Biden, Putin to Speak After Russia Ups Demands for Security Guarantees in Eastern Europe

President Joe Biden and Russian President Vladimir Putin are now scheduled to speak Thursday, following recent expansions to the demands Putin has made concerning the behavior of the U.S. and its NATO allies in Ukraine.

The National Security Council released a statement announcing the call, in which spokeswoman Emily Horne said Biden and Putin will discuss "a range of topics, including upcoming diplomatic engagements."

Biden is expected to emphasize America's commitment to its allies, but is willing to work toward "principled diplomacy" with Russia, an administration official told reporters, according to The Associated Press.

The official also said the Biden administration sees the call as another important step in finding a way past the "moment of crisis" the situation between Russia and Ukraine represents.

Earlier this month, Russia submitted draft security documents that said NATO needed to reject Ukraine's entry into the organization as well as other Eastern European countries formerly of the Soviet Union and demanded the U.S. and other NATO countries scale back or remove entirely their military assistance and deployments to Ukraine.

The U.S. and other allies have so far refused the demands, saying one of NATO's core principles is its ability to accept membership of any country that qualifies.

Last week, Putin held a press conference where he refused to rule out a potential invasion of Ukraine and demanded the U.S. and other NATO members listen to the nation's demands ahead of the January negotiations announced last week.

The announcement also comes soon after six U.S. Navy vessels, including the USS Harry S. Truman, were ordered to remain in the Mediterranean Sea region rather than continuing their trip to the Middle East to address continuing concerns of potential conflict between Russia and Ukraine.

Joe Biden, Vladimir Putin, Russia US Ukraine
President Joe Biden and Russian President Vladimir Putin are scheduled to speak December 30, 2021, as the Russian leader has stepped up his demands for security guarantees in Eastern Europe. Above, President Joe Biden and Russian President Vladimir Putin arrive to meet at the 'Villa la Grange' on June 16, 2021, in Geneva, Switzerland. Patrick Semansky/Associated Press File

The talks come as the U.S. and Western allies have watched the buildup of Russian troops near the border of Ukraine, growing to an estimated 100,000 and fueling fears that Moscow is preparing to invade Ukraine.

Secretary of State Antony Blinken spoke on Wednesday with Ukrainian President Volodymyr Zelenskyy.

State Department spokesman Ned Price said Blinken "reiterated the United States' unwavering support for Ukraine's independence, sovereignty, and territorial integrity in the face of Russia's military buildup on Ukraine's borders."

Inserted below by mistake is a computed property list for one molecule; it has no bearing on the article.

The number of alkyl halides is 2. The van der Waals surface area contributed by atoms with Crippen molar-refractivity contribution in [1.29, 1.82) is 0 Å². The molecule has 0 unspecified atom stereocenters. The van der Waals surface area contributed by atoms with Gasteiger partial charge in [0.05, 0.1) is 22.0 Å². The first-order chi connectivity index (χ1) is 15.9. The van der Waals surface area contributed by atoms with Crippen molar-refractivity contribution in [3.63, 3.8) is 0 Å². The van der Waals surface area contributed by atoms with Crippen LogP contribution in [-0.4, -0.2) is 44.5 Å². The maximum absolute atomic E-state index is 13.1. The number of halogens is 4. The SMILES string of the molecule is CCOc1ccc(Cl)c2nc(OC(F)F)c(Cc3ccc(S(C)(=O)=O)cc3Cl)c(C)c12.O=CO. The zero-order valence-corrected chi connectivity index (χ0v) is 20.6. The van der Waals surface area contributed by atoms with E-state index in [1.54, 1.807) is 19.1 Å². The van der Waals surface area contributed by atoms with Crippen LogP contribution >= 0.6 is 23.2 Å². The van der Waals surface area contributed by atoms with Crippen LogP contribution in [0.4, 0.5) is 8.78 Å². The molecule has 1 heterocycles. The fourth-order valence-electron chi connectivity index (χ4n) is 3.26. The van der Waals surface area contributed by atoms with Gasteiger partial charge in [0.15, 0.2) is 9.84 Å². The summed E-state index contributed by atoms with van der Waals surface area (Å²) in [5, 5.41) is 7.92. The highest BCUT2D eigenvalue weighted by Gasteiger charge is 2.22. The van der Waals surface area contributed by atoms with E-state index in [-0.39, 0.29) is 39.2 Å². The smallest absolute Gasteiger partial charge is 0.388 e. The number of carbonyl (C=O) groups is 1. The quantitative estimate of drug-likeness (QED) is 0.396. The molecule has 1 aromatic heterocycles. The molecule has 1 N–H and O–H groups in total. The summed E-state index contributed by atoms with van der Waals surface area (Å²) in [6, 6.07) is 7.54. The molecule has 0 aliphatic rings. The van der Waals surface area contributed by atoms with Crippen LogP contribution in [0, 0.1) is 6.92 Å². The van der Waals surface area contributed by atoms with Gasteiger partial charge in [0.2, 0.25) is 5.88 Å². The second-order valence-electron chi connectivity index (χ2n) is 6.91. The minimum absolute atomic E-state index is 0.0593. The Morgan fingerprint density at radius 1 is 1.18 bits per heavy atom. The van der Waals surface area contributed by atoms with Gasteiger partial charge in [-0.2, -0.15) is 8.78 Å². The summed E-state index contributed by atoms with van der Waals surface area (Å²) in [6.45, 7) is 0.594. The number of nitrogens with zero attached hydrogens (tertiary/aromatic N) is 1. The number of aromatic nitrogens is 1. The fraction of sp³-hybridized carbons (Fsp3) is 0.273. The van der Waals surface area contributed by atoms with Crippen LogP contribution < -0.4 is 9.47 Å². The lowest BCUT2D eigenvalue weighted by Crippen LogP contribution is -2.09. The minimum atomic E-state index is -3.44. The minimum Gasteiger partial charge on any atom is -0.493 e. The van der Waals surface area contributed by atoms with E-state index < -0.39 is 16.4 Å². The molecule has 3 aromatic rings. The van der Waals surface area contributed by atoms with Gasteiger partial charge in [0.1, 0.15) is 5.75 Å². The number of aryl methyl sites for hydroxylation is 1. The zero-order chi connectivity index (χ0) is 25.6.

Price said the two discussed efforts to peacefully resolve the conflict in eastern Ukraine and upcoming diplomatic engagements with Russia.

Putin said earlier this week he would ponder a slew of options if the West fails to meet his push for security guarantees precluding NATO's expansion to Ukraine.

The U.S. and Russia are to hold high-level talks on January 10. Moscow and NATO representatives are expected to meet that same week as well as Russia and the Organization for Security and Co-operation in Europe, which includes the United States.

The official spoke to reporters on the condition of anonymity. The two leaders held a video call earlier this month.

In 2014, Russian troops marched into the Black Sea peninsula of Crimea and seized the territory from Ukraine. Russia's annexation of Crimea—one of the darker moments for former President Barack Obama on the international stage—looms large as Biden looks to contain the current smoldering crisis.

White House national security adviser Jake Sullivan has made clear in public comments that the administration is ready to discuss Moscow's concerns about NATO in talks with Russian officials but emphasized that Washington is committed to the "principle of nothing about you without you" in shaping policy that affects European allies.

"We're approaching the broader question of diplomacy with Russia from the point of view that ... meaningful progress at the negotiating table, of course, will have to take place in a context of de-escalation rather than escalation," Sullivan said at an event hosted by the Council on Foreign Relations earlier this month. He added "that it's very difficult to see agreements getting consummated if we're continuing to see an escalatory cycle."

The two leaders are also expected during Thursday's call to discuss efforts to persuade Iran to return to the 2015 nuclear accord, which was effectively scrapped by the Trump administration.

Despite differences on Ukraine and other issues, White House officials have said the Iran nuclear issue is one where they believe the U.S. and Russia can work cooperatively.

Kremlin spokesman Dmitry Peskov confirmed that Putin would speak with Biden on Thursday but provided no details.

The Associated Press contributed to this report.

Joe Biden, Vladimir Putin, Russia US Ukraine
President Joe Biden and Russian President Vladimir Putin meet during the U.S.-Russia summit at Villa La Grange on June 16, 2021 in Geneva, Switzerland. Biden and Putin are scheduled to talk Thursday as concerns continue to rise over Russia's actions toward Ukraine, and Putin has made increasing demands of the US and its NATO allies. Peter Klaunzer/Keystone via Getty Images